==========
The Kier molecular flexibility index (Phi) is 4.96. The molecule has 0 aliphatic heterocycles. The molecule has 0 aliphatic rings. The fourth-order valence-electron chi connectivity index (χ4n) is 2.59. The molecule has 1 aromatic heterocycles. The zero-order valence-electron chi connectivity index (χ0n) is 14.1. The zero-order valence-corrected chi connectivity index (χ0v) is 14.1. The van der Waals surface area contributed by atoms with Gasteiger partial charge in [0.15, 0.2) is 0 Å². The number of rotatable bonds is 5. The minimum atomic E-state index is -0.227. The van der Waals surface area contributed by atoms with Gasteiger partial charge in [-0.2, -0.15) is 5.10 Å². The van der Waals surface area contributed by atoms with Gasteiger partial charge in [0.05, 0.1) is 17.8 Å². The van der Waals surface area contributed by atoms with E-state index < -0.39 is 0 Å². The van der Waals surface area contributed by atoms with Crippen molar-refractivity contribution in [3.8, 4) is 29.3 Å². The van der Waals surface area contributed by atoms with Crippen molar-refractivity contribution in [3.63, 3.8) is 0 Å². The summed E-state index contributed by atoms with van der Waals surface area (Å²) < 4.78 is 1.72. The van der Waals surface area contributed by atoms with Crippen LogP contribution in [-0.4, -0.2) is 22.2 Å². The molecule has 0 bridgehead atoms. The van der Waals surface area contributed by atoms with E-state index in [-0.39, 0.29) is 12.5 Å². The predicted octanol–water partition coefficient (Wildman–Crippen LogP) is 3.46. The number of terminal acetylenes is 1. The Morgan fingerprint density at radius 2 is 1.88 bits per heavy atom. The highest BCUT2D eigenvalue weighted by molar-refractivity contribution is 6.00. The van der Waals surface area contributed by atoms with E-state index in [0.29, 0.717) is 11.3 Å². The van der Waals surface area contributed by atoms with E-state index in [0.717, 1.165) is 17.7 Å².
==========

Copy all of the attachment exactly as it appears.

The Kier molecular flexibility index (Phi) is 4.96. The molecule has 0 aliphatic heterocycles. The molecule has 0 aliphatic rings. The fourth-order valence-electron chi connectivity index (χ4n) is 2.59. The molecule has 1 aromatic heterocycles. The zero-order valence-electron chi connectivity index (χ0n) is 14.1. The zero-order valence-corrected chi connectivity index (χ0v) is 14.1. The van der Waals surface area contributed by atoms with Gasteiger partial charge in [0.15, 0.2) is 0 Å². The number of rotatable bonds is 5. The minimum atomic E-state index is -0.227. The van der Waals surface area contributed by atoms with Gasteiger partial charge in [-0.2, -0.15) is 5.10 Å². The van der Waals surface area contributed by atoms with Gasteiger partial charge in [0.05, 0.1) is 17.8 Å². The van der Waals surface area contributed by atoms with E-state index < -0.39 is 0 Å². The van der Waals surface area contributed by atoms with Crippen molar-refractivity contribution in [3.8, 4) is 29.3 Å². The van der Waals surface area contributed by atoms with Crippen molar-refractivity contribution in [3.63, 3.8) is 0 Å². The summed E-state index contributed by atoms with van der Waals surface area (Å²) < 4.78 is 1.72. The van der Waals surface area contributed by atoms with Crippen LogP contribution in [-0.4, -0.2) is 22.2 Å². The molecule has 0 bridgehead atoms. The van der Waals surface area contributed by atoms with E-state index in [-0.39, 0.29) is 12.5 Å². The predicted octanol–water partition coefficient (Wildman–Crippen LogP) is 3.46. The number of terminal acetylenes is 1. The Morgan fingerprint density at radius 2 is 1.88 bits per heavy atom. The highest BCUT2D eigenvalue weighted by molar-refractivity contribution is 6.00. The van der Waals surface area contributed by atoms with E-state index in [0.29, 0.717) is 11.3 Å². The van der Waals surface area contributed by atoms with E-state index in [0.717, 1.165) is 17.7 Å².